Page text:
Patience satirizes the "aesthetic craze" of the 1870's and '80s, when the output of poets, composers, painters and designers of all kinds was indeed prolific—but, some argued, empty and self-indulgent. This artistic movement was so popular, and also so easy to ridicule as a meaningless fad, that it made Patience a big hit. Patience opened on April 23, 1881 at the Opera Comique and ran for 578 performances, the second longest run of any work of musical theatre up to that time. It was also the first theatrical production in the world to be lit entirely by electric light when it moved to the Savoy Theater later in 1881.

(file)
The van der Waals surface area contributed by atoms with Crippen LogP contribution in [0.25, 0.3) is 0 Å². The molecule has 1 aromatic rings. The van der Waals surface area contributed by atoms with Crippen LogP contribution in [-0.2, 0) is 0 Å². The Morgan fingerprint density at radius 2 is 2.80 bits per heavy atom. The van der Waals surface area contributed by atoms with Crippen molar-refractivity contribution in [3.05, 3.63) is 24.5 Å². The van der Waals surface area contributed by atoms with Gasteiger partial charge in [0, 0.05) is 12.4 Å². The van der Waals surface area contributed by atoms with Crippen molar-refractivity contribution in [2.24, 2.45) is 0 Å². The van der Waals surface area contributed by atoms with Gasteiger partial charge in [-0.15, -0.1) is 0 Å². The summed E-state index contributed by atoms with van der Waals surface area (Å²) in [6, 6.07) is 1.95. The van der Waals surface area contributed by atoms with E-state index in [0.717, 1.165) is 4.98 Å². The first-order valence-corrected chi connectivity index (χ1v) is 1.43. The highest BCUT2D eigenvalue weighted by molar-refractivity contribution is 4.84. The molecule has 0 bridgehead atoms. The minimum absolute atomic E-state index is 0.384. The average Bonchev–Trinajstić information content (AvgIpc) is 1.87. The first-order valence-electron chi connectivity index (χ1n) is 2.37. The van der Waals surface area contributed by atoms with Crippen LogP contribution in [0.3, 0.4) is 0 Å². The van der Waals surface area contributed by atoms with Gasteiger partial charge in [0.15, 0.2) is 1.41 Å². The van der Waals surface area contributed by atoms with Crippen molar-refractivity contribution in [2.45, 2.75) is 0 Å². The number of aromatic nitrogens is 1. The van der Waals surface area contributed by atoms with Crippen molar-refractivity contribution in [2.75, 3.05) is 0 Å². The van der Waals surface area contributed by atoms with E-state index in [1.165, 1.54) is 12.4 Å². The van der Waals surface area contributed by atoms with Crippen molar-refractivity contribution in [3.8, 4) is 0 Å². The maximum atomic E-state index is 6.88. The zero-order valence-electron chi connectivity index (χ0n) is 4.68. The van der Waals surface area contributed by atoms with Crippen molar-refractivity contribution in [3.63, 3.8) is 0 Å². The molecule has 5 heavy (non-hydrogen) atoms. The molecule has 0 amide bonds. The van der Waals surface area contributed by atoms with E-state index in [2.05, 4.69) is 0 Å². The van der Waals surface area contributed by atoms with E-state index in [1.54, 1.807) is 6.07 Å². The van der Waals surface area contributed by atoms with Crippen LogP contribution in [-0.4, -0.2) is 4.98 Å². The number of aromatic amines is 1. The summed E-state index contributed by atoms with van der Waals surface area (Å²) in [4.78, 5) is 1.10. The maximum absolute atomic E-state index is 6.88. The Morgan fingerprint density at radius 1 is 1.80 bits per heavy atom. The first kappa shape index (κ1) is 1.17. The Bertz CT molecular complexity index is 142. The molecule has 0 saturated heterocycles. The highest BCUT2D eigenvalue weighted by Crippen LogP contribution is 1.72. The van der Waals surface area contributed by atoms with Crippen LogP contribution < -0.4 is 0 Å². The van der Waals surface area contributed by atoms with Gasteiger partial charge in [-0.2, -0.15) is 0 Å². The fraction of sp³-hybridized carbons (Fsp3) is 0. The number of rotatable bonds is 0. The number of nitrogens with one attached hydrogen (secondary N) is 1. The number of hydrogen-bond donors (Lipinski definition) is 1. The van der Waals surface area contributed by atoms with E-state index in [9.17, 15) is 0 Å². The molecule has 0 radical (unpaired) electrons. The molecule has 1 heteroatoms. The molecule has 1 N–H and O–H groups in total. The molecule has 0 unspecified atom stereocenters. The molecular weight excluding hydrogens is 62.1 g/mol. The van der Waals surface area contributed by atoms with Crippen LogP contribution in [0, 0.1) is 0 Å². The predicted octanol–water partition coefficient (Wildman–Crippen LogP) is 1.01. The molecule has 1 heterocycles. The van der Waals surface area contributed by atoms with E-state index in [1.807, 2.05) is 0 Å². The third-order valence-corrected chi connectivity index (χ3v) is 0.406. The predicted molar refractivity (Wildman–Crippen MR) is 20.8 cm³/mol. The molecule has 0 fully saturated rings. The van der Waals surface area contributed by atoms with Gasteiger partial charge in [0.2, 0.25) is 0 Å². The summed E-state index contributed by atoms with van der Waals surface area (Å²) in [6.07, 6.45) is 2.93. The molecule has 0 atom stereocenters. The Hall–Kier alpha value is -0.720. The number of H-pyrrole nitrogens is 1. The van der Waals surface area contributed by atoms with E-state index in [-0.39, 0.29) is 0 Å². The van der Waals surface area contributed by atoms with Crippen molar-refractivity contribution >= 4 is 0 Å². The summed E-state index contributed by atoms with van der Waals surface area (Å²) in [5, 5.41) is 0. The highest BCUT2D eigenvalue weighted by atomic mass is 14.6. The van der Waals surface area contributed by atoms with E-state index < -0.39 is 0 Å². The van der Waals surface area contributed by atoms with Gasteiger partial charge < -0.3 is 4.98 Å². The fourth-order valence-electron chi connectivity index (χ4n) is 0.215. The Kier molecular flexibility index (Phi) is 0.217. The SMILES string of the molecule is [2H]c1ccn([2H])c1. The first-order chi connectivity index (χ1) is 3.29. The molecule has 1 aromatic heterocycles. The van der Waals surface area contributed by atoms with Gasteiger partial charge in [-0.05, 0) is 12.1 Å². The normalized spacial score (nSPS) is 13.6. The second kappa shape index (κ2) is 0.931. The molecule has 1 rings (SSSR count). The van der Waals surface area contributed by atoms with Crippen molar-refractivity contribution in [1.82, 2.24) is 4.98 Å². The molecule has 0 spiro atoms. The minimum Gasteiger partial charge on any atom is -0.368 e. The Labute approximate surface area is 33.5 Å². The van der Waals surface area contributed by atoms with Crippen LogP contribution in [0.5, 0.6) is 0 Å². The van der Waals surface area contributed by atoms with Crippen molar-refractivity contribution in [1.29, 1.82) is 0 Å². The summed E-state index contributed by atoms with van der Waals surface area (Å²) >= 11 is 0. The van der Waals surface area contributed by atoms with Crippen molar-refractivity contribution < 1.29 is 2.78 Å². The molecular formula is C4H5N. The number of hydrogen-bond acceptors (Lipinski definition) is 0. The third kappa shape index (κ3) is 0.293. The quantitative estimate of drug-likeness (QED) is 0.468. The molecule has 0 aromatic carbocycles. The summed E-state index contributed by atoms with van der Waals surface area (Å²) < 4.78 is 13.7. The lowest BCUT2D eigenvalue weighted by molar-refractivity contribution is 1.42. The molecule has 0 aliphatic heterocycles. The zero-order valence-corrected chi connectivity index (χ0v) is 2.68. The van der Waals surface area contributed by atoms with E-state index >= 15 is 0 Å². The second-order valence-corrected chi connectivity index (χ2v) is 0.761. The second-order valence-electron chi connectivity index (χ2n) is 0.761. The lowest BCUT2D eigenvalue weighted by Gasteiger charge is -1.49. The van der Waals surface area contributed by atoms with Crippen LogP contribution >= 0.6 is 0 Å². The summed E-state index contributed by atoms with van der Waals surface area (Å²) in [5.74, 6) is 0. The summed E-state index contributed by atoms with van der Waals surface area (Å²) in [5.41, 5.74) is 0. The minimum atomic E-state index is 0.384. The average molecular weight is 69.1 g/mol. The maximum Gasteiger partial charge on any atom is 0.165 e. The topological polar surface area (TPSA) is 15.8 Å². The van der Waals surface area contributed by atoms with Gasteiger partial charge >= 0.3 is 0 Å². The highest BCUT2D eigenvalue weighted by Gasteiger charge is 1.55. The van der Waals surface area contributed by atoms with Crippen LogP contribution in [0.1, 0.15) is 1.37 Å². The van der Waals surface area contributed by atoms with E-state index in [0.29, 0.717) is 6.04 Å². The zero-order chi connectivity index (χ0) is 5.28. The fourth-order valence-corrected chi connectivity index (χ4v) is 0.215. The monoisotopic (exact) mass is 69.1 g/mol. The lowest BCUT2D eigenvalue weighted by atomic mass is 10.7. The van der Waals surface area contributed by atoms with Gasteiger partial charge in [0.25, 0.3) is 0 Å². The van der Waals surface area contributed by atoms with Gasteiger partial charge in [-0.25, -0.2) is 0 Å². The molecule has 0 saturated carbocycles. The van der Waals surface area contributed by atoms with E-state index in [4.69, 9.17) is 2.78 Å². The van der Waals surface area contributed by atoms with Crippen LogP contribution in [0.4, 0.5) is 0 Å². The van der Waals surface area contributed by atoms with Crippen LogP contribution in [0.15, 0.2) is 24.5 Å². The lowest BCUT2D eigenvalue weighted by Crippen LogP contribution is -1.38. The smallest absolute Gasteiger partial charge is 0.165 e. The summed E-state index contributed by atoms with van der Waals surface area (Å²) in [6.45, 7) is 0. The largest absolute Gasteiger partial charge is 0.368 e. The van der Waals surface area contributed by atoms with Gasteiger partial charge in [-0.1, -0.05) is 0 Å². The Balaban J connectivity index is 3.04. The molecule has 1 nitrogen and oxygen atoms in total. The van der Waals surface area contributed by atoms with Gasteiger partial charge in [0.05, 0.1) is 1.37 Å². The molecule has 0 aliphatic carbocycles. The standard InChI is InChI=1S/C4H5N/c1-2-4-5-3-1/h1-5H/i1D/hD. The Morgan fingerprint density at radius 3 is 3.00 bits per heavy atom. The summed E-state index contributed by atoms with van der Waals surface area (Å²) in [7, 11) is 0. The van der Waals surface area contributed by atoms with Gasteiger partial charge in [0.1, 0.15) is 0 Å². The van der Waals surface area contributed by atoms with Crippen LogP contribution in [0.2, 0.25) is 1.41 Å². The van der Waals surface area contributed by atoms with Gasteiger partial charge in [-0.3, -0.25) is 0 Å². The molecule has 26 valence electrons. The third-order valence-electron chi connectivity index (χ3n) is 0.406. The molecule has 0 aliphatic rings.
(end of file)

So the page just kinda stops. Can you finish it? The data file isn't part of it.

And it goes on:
Our setting is the American Southwest in 1957. While their menfolk are away at maneuvers with the local unit of the National Guard, the women of the Wilderland Independent Ladies Dance Ensemble are passionately pursuing the Next Best Thing…in this case, that Beat poet from New York City, then a Singing Cowboy. Patience, the local milkmaid, is bemused by the women's fickle fancies—she is holding out for pure and unselfish Love. Imagine her chagrin when both Beat poet and Singing Cowboy declare their love for her! When the military men return, they are confounded by the changing tide of their ladies' love but, deciding it is better to switch than fight, go with the latest craze…even if it means putting on strange clothing and poses. Eventually everyone ends up with a suitable partner…or do they???